Health Service complaints
The role of the NHS is to:
- promote good health
- prevent ill health
- diagnose and treat injury and disease
- care for those with long-term illness and disability.
The NHS Constitution sets out sets out rights to which patients, public and staff are entitled, and pledges that the NHS in England is committed to achieving.. For example, you have the right to be registered with a GP and a right to have access to your own health records.
How do I complain about the National Health Service?
You will need to make your complaint to your local hospital, clinic or surgery. You can ask them for a complaints leaflet that will have the details. Most complaints can be resolved quickly in this way.
All NHS Hospital Trusts also have complaints managers. A Patient Advice and Liaison Service (PALS) has been established in every NHS Trust and primary care trust (PCT). PALS are not part of the complaints procedure itself but they might be able to resolve your concerns informally or can tell you more about the complaints procedure and independent complaints advocacy services.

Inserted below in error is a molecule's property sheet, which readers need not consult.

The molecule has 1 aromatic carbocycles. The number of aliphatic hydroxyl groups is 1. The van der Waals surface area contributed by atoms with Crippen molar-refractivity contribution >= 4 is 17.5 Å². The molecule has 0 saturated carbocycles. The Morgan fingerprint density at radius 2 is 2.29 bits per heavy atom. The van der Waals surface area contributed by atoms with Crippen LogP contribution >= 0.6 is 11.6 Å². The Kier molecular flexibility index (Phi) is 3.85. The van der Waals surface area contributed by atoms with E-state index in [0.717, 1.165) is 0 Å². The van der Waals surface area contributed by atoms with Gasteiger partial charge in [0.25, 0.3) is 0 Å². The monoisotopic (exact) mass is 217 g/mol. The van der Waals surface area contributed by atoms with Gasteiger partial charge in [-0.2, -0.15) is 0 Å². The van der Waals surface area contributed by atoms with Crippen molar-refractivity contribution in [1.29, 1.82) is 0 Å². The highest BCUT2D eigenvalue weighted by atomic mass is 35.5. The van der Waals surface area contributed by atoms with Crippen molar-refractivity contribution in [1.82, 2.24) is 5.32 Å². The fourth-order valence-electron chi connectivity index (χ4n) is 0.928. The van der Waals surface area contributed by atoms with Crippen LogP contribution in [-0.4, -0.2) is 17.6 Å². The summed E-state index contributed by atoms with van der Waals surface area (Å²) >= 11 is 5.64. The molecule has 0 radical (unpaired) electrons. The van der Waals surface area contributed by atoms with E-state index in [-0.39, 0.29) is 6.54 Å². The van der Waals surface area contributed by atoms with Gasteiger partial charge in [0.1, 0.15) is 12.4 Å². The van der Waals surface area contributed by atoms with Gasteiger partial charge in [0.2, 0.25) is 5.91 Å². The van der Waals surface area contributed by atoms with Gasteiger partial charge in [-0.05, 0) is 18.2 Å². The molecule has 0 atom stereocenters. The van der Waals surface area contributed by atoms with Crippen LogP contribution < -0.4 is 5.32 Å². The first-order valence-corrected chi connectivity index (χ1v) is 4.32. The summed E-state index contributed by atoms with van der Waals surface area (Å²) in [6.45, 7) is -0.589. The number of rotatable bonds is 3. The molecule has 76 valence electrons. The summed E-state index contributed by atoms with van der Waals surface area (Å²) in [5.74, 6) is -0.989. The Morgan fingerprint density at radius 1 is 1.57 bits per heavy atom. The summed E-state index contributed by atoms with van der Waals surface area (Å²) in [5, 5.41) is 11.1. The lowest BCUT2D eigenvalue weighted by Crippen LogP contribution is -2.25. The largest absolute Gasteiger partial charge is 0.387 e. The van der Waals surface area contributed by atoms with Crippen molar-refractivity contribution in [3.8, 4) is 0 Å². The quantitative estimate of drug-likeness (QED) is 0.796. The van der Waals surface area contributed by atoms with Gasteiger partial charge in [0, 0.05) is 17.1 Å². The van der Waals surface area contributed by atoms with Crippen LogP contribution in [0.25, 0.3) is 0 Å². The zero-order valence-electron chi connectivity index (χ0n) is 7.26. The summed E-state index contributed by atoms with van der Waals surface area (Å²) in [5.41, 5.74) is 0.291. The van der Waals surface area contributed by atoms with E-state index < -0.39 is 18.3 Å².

You should normally complain within six months of the event(s) concerned or within six months of becoming aware that you have something to complain about. Primary care practitioners and complaints managers in NHS organisations have discretion to waive this time limit if there are good reasons why you could not complain earlier.
The first step is to contact the local organisation with which you are unhappy to seek local resolution of your complaint. If you are still unhappy, you can ask for an independent review to take place.
There is more information about advocacy and support on our Health Services web page
Care Quality Commission (CQC)
The CQC monitors, regulates and inspects many health care services to ensure that they meet quality and safety standards. This includes hospitals, doctors / GPs, dentists and mental health services.
You can complain about a service or provider if you're still unhappy after following their complaints procedure.
You can also find out more about how to report concerns about services on their website.
How do I complain to the Health Service Ombudsman?
The Parliamentary and Health Service Ombudsman will not normally become involved unless you have taken up your complaint officially and are still unhappy.
They make final decisions on complaints that have not been resolved by the NHS in England.
You can complain to the ombudsman if you believe there has been injustice or hardship because an organisation has not acted properly or fairly or has given you a poor service and not put things right.
- it took too long to deal with your complaint locally
- you were unreasonably refused a panel review
- you did not get a satisfactory answer to your complaint